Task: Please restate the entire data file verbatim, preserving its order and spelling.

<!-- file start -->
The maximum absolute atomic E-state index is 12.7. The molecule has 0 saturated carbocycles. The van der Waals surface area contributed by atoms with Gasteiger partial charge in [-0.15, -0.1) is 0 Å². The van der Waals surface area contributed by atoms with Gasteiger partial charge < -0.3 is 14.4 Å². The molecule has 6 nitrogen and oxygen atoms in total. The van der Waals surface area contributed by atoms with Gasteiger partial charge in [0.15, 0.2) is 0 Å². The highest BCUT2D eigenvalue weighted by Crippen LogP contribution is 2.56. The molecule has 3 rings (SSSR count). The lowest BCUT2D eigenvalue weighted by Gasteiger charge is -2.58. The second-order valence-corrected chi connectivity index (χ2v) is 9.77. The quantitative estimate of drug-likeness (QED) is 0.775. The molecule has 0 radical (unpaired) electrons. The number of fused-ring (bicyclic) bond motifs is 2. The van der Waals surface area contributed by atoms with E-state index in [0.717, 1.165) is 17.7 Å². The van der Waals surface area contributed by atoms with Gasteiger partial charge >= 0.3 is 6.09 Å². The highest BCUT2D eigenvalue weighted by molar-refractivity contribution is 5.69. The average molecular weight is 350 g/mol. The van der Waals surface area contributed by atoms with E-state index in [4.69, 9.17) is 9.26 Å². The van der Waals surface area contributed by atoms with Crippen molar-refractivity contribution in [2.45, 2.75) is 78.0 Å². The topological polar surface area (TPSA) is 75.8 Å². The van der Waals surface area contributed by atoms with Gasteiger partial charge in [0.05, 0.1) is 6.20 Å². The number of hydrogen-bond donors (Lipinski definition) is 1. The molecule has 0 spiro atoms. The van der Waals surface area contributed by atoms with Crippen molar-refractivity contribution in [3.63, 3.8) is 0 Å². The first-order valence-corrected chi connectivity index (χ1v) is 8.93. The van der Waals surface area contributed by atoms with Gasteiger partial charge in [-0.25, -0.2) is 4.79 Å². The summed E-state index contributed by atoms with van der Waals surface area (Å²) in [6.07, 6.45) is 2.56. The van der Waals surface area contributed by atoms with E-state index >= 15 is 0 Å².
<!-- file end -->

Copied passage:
The maximum absolute atomic E-state index is 12.7. The molecule has 0 saturated carbocycles. The van der Waals surface area contributed by atoms with Gasteiger partial charge in [-0.15, -0.1) is 0 Å². The van der Waals surface area contributed by atoms with Gasteiger partial charge < -0.3 is 14.4 Å². The molecule has 6 nitrogen and oxygen atoms in total. The van der Waals surface area contributed by atoms with Gasteiger partial charge in [0.15, 0.2) is 0 Å². The highest BCUT2D eigenvalue weighted by Crippen LogP contribution is 2.56. The molecule has 3 rings (SSSR count). The lowest BCUT2D eigenvalue weighted by Gasteiger charge is -2.58. The second-order valence-corrected chi connectivity index (χ2v) is 9.77. The quantitative estimate of drug-likeness (QED) is 0.775. The molecule has 0 radical (unpaired) electrons. The number of fused-ring (bicyclic) bond motifs is 2. The van der Waals surface area contributed by atoms with E-state index in [0.717, 1.165) is 17.7 Å². The van der Waals surface area contributed by atoms with Gasteiger partial charge >= 0.3 is 6.09 Å². The highest BCUT2D eigenvalue weighted by molar-refractivity contribution is 5.69. The average molecular weight is 350 g/mol. The van der Waals surface area contributed by atoms with E-state index in [4.69, 9.17) is 9.26 Å². The van der Waals surface area contributed by atoms with Crippen molar-refractivity contribution in [2.45, 2.75) is 78.0 Å². The topological polar surface area (TPSA) is 75.8 Å². The van der Waals surface area contributed by atoms with Gasteiger partial charge in [0.05, 0.1) is 6.20 Å². The number of hydrogen-bond donors (Lipinski definition) is 1. The molecule has 0 spiro atoms. The van der Waals surface area contributed by atoms with Crippen molar-refractivity contribution in [3.63, 3.8) is 0 Å². The first-order valence-corrected chi connectivity index (χ1v) is 8.93. The van der Waals surface area contributed by atoms with Gasteiger partial charge in [-0.25, -0.2) is 4.79 Å². The summed E-state index contributed by atoms with van der Waals surface area (Å²) in [6.07, 6.45) is 2.56. The van der Waals surface area contributed by atoms with E-state index >= 15 is 0 Å².